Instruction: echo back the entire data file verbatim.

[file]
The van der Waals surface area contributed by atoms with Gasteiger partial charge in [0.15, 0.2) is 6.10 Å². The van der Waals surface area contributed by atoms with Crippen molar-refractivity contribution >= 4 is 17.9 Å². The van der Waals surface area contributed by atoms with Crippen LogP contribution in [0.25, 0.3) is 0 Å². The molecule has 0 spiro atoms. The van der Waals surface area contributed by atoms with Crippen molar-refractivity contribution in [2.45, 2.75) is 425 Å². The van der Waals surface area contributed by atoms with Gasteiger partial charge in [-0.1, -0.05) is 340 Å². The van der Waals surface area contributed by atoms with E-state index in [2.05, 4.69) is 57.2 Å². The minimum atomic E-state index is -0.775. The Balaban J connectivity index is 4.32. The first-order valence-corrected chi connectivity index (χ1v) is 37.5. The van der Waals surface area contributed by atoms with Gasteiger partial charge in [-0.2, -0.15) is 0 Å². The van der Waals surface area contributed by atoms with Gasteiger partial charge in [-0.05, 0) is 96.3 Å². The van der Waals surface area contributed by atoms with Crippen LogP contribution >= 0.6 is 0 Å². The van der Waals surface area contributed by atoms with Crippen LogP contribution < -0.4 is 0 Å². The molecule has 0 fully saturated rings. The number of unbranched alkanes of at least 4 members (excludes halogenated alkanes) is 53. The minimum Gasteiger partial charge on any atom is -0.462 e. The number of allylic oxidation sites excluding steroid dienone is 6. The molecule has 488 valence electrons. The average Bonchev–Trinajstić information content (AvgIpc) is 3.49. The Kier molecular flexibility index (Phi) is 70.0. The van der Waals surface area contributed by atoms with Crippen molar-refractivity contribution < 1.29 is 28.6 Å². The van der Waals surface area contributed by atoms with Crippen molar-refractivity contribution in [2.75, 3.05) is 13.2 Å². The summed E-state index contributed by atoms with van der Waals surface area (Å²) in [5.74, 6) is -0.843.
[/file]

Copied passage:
The van der Waals surface area contributed by atoms with Gasteiger partial charge in [0.15, 0.2) is 6.10 Å². The van der Waals surface area contributed by atoms with Crippen molar-refractivity contribution >= 4 is 17.9 Å². The van der Waals surface area contributed by atoms with Crippen LogP contribution in [0.25, 0.3) is 0 Å². The molecule has 0 spiro atoms. The van der Waals surface area contributed by atoms with Crippen molar-refractivity contribution in [2.45, 2.75) is 425 Å². The van der Waals surface area contributed by atoms with Gasteiger partial charge in [-0.1, -0.05) is 340 Å². The van der Waals surface area contributed by atoms with E-state index in [2.05, 4.69) is 57.2 Å². The minimum atomic E-state index is -0.775. The Balaban J connectivity index is 4.32. The first-order valence-corrected chi connectivity index (χ1v) is 37.5. The van der Waals surface area contributed by atoms with Gasteiger partial charge in [-0.2, -0.15) is 0 Å². The van der Waals surface area contributed by atoms with Gasteiger partial charge in [-0.05, 0) is 96.3 Å². The van der Waals surface area contributed by atoms with Crippen LogP contribution >= 0.6 is 0 Å². The van der Waals surface area contributed by atoms with Crippen LogP contribution < -0.4 is 0 Å². The molecule has 0 fully saturated rings. The number of unbranched alkanes of at least 4 members (excludes halogenated alkanes) is 53. The minimum Gasteiger partial charge on any atom is -0.462 e. The number of allylic oxidation sites excluding steroid dienone is 6. The molecule has 488 valence electrons. The average Bonchev–Trinajstić information content (AvgIpc) is 3.49. The Kier molecular flexibility index (Phi) is 70.0. The van der Waals surface area contributed by atoms with Crippen molar-refractivity contribution < 1.29 is 28.6 Å². The van der Waals surface area contributed by atoms with Crippen molar-refractivity contribution in [2.75, 3.05) is 13.2 Å². The summed E-state index contributed by atoms with van der Waals surface area (Å²) in [5.74, 6) is -0.843.